One use case that may be of particular interest is updating a prior on a parameter B based on b,
an a statistical estimate of B (for example from a study you conducted or are reading about).
- If b is a mean or a difference in means (such as a treatment effect), the likelihood distribution will be a normal distribution
centered around b with a standard deviation equal to the standard error of b. The log-normal distribution may be a good choice of prior for positive quantities.
Quick link: Update from statistical estimate of a mean or treatment effect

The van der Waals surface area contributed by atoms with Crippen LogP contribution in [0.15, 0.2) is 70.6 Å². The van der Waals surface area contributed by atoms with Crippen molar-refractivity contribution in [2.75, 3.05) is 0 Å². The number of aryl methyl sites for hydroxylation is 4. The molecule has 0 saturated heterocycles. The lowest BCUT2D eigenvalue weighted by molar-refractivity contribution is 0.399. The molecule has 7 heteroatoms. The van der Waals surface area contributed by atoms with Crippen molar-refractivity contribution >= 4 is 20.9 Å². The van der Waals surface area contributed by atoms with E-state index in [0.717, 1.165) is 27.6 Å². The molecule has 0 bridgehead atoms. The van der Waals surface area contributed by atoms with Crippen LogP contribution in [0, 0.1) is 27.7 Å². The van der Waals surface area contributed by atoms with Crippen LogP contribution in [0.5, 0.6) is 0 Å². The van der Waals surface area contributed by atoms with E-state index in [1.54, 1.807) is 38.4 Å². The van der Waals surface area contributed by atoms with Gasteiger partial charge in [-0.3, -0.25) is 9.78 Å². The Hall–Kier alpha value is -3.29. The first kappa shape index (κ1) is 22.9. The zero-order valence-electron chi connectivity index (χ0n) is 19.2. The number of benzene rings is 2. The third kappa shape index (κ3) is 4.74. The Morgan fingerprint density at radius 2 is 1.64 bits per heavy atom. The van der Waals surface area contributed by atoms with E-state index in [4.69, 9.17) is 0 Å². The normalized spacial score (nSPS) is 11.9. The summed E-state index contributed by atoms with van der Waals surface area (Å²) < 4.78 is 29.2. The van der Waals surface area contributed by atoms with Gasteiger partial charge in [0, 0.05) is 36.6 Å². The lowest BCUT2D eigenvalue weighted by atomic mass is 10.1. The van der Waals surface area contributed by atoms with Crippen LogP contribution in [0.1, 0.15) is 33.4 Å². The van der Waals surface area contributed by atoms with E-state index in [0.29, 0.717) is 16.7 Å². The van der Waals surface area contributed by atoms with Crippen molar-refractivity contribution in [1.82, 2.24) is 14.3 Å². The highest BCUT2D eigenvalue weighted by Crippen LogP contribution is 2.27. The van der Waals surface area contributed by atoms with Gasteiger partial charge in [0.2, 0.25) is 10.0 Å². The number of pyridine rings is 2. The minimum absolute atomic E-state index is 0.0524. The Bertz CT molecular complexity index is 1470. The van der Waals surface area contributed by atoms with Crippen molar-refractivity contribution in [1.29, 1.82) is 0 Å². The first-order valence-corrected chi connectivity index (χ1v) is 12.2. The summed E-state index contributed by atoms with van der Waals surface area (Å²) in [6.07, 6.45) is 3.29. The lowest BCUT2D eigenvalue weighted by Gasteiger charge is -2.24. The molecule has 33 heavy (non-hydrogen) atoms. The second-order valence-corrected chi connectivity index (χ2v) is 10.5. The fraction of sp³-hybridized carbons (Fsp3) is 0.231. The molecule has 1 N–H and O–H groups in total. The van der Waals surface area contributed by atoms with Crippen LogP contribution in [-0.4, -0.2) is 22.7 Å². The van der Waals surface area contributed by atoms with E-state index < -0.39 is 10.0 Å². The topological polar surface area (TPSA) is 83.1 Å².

- If b is a ratio, its error distribution converges to normality slowly.
In the case of a risk ratio, both risks are positive, so the error distribution of log(b), which converges faster, is often used.
In this case, you can take logs of both prior and likelihood, so that the likelihood becomes a normal distribution. A good choice for the prior
over a risk ratio is a ratio of Beta distributions, whose log is a difference of logs of betas distributions.
Quick link: Update from statistical estimate of a risk ratio (log space)
helpful for converting between 95% confidence intervals, standard errors, and p-values.